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This is from an unnamed, just-started WIP, with the placeholder name of “Bluebeard,” because it’s very loosely based on that fairy tale. Every year on the Winter Solstice, a sorcerer takes a sixteen-year-old girl as his bride, divorcing her and exiling her before he takes a new bride the next year.
Summary: The sorcerer has just chosen the narrator as his bride, and demanded she hurry up. I’ve skipped over some guards leading her to a tent, and helping her tidy herself up for the wedding, and escorting her to her groom.
Once again, the sorcerer’s remarkable green eyes held me transfixed, and I stumbled over my responses to the priest’s questions. The sorcerer’s responses were smooth and curt, his expression distant. We joined hands, the priest tied our wrists in ribbon, and pronounced us married. My husband’s fingers tightened on mine, and suddenly we stood in a kitchen, with a curved stone wall surrounding us, and a smaller stone-walled cylinder in the center, a door set into its side.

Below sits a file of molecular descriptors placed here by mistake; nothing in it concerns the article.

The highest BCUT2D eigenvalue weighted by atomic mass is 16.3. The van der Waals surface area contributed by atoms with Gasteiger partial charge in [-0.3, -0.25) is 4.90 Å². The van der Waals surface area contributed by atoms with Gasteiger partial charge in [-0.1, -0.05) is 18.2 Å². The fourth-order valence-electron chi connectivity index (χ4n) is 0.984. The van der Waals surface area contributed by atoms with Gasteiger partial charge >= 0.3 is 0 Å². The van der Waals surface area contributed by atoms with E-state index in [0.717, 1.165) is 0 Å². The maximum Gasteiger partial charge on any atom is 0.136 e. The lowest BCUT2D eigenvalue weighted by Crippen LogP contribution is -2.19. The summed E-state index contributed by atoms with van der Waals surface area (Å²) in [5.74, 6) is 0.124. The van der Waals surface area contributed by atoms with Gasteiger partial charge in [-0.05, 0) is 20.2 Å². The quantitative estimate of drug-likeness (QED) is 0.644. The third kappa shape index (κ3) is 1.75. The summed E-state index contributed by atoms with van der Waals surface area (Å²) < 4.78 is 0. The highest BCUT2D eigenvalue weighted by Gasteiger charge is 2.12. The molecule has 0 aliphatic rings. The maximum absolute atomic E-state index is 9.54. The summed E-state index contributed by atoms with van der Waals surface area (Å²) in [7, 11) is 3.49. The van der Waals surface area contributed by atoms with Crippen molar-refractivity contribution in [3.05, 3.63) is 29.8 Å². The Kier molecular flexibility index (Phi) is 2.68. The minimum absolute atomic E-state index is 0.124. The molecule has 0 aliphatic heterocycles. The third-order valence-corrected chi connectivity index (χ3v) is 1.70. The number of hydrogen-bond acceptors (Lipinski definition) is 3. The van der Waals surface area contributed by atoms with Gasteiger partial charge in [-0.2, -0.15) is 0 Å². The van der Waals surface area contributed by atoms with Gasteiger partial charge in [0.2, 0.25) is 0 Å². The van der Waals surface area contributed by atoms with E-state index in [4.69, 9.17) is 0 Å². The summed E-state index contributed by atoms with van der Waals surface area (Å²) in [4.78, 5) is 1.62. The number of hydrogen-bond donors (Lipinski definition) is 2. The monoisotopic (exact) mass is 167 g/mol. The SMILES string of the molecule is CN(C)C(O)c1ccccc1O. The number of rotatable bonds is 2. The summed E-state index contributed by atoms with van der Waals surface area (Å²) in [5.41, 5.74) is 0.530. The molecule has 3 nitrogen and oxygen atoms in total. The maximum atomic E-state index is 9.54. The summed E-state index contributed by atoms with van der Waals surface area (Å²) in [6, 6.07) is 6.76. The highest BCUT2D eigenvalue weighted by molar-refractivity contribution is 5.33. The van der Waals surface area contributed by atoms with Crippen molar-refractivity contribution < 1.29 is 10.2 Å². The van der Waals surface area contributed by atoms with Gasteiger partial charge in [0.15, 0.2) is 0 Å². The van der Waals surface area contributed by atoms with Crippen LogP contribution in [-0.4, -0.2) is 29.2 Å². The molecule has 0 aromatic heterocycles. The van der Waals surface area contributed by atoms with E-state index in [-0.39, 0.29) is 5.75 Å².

I let out a strangled squeak that had my husband glancing at me in annoyance, but instead of speaking, he pulled the ribbon free without ceremony, letting it fall to the floor.
“I expect dinner at six, and we will eat in the first room up the stairs.” He disappeared out the door, and I heard his footsteps climbing stairs. After a time, I went to the door, and opened it to see winding staircase that spiraled up out of sight, broken by rays of light stabbing through the narrow windows.
Perhaps it’s all the stairs that makes him so annoyed, I thought, I’m not looking forward to climbing them for a year.
* * *
This story is very loosely based on Bluebeard. The sorcerer is cursed, and the brides are caught up in the curse, though the nearby villagers don’t know how or why. He keeps the kingdom safe with his magic, and his brides tie him to a land he couldn’t otherwise protect. There are other ways to do this tying–but his curse demands a bride.